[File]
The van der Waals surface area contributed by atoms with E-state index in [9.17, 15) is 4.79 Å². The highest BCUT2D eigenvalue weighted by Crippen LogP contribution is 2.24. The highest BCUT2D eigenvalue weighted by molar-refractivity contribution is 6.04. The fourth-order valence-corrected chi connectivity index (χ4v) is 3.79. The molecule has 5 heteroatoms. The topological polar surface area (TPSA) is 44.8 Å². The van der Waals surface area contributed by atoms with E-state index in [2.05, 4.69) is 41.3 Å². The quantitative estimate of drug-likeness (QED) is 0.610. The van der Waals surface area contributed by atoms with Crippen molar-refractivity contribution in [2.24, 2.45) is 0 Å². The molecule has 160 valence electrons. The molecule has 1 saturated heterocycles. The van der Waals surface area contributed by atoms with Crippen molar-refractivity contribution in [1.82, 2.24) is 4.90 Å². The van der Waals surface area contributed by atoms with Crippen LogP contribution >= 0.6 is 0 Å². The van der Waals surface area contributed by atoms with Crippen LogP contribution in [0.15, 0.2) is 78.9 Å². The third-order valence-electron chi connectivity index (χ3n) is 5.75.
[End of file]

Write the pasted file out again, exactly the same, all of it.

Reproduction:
The van der Waals surface area contributed by atoms with E-state index in [9.17, 15) is 4.79 Å². The highest BCUT2D eigenvalue weighted by Crippen LogP contribution is 2.24. The highest BCUT2D eigenvalue weighted by molar-refractivity contribution is 6.04. The fourth-order valence-corrected chi connectivity index (χ4v) is 3.79. The molecule has 5 heteroatoms. The topological polar surface area (TPSA) is 44.8 Å². The van der Waals surface area contributed by atoms with E-state index in [2.05, 4.69) is 41.3 Å². The quantitative estimate of drug-likeness (QED) is 0.610. The van der Waals surface area contributed by atoms with Crippen molar-refractivity contribution in [2.24, 2.45) is 0 Å². The molecule has 160 valence electrons. The molecule has 1 saturated heterocycles. The van der Waals surface area contributed by atoms with Crippen molar-refractivity contribution in [1.82, 2.24) is 4.90 Å². The van der Waals surface area contributed by atoms with Crippen LogP contribution >= 0.6 is 0 Å². The van der Waals surface area contributed by atoms with Crippen LogP contribution in [0.15, 0.2) is 78.9 Å². The third-order valence-electron chi connectivity index (χ3n) is 5.75.